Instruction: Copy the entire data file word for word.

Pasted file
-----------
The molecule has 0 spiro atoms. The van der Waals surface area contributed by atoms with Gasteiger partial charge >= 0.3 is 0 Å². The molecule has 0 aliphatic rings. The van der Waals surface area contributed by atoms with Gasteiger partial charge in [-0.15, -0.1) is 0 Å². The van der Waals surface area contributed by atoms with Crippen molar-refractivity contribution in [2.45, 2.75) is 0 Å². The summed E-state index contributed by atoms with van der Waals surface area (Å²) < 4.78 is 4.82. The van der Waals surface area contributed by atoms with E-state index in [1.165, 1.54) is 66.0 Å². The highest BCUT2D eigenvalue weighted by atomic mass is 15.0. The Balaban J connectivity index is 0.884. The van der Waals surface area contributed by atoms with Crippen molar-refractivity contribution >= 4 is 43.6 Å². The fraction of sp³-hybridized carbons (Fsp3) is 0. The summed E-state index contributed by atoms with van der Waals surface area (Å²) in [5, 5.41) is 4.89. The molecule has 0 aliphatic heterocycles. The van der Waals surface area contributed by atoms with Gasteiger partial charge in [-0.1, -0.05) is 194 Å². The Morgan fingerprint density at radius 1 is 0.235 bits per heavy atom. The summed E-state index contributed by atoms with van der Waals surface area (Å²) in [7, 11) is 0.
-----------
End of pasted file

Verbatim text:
The molecule has 0 spiro atoms. The van der Waals surface area contributed by atoms with Gasteiger partial charge >= 0.3 is 0 Å². The molecule has 0 aliphatic rings. The van der Waals surface area contributed by atoms with Gasteiger partial charge in [-0.15, -0.1) is 0 Å². The van der Waals surface area contributed by atoms with Crippen molar-refractivity contribution in [2.45, 2.75) is 0 Å². The summed E-state index contributed by atoms with van der Waals surface area (Å²) < 4.78 is 4.82. The van der Waals surface area contributed by atoms with E-state index in [1.165, 1.54) is 66.0 Å². The highest BCUT2D eigenvalue weighted by atomic mass is 15.0. The Balaban J connectivity index is 0.884. The van der Waals surface area contributed by atoms with Crippen molar-refractivity contribution >= 4 is 43.6 Å². The fraction of sp³-hybridized carbons (Fsp3) is 0. The summed E-state index contributed by atoms with van der Waals surface area (Å²) in [5, 5.41) is 4.89. The molecule has 0 aliphatic heterocycles. The van der Waals surface area contributed by atoms with Gasteiger partial charge in [-0.1, -0.05) is 194 Å². The Morgan fingerprint density at radius 1 is 0.235 bits per heavy atom. The summed E-state index contributed by atoms with van der Waals surface area (Å²) in [7, 11) is 0.